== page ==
The roles of soil fungi and plant-mycorrhiza associations in stabilizing the Colombian treeline

Lina Marcela Aragón Baquero
Lina Marcela Aragón Baquero
Cundinamarca, Colombia
project abstract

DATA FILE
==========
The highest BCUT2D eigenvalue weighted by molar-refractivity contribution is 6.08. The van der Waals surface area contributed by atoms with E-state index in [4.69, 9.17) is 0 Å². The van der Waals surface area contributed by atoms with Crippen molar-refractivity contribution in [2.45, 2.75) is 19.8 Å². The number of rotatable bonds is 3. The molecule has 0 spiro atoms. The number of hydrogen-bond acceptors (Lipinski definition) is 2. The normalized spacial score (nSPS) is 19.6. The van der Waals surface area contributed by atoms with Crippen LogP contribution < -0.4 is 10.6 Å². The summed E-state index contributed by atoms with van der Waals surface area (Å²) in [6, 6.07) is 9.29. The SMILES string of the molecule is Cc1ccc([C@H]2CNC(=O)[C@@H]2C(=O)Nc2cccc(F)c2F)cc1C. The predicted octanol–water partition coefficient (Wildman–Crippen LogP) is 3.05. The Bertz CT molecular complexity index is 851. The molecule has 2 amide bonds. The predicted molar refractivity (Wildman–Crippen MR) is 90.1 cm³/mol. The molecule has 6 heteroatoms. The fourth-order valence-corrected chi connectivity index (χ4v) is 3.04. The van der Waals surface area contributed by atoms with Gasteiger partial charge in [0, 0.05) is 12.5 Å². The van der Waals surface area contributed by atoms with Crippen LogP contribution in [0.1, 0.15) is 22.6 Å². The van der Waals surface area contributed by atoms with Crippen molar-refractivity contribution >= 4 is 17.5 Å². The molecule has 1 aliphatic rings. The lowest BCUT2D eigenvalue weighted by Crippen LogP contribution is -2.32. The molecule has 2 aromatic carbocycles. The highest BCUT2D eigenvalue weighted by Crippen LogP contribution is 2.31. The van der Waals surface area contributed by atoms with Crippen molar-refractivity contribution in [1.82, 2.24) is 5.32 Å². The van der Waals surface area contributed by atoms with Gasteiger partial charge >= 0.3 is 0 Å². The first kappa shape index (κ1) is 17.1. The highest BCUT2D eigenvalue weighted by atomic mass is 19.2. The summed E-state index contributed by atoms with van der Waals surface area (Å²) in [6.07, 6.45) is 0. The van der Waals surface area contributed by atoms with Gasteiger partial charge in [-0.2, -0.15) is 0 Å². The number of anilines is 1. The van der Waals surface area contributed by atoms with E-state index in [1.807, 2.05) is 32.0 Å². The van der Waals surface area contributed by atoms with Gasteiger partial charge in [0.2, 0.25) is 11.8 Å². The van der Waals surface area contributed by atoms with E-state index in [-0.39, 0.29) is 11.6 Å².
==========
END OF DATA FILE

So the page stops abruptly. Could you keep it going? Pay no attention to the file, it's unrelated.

We aim to understand the role that soil fungi and plant-mycorrhiza associations play in the stabilization of treeline in the Colombian Eastern Andes Cordillera. The ability of trees from high Andean forests to “migrate” and track suitable temperatures in a warming world may be limited by the absence of the right soil microorganisms and highly specific plant-mycorrhiza associations at higher elevations. To understand the role that each of these two factors plays in determining and stabilizing treeline, we will visit 10 sites around Bogotá city and, in each of them, collect soil and root samples along 3 transects spanning an altitudinal gradient from the High Andean Forest (~3,000 masl) into the Páramo (~3,400 masl) ecoregion. The high Andean Forest and the Páramo ecoregions are biodiversity hotspots severely threatened by climate change and pressures of multiple human activities such as agriculture, cattle farming, and urban development. These tropical montane ecosystems are also highly important as above- and below-ground carbon stocks and may serve as future “carbon refuges” if adequately preserved (Duque et al. 2021). Thanks to SPUN support, we will unveil if the absence of the right microorganisms in the soil will put the few remnants of the High Andean Forest in Colombia more at risk.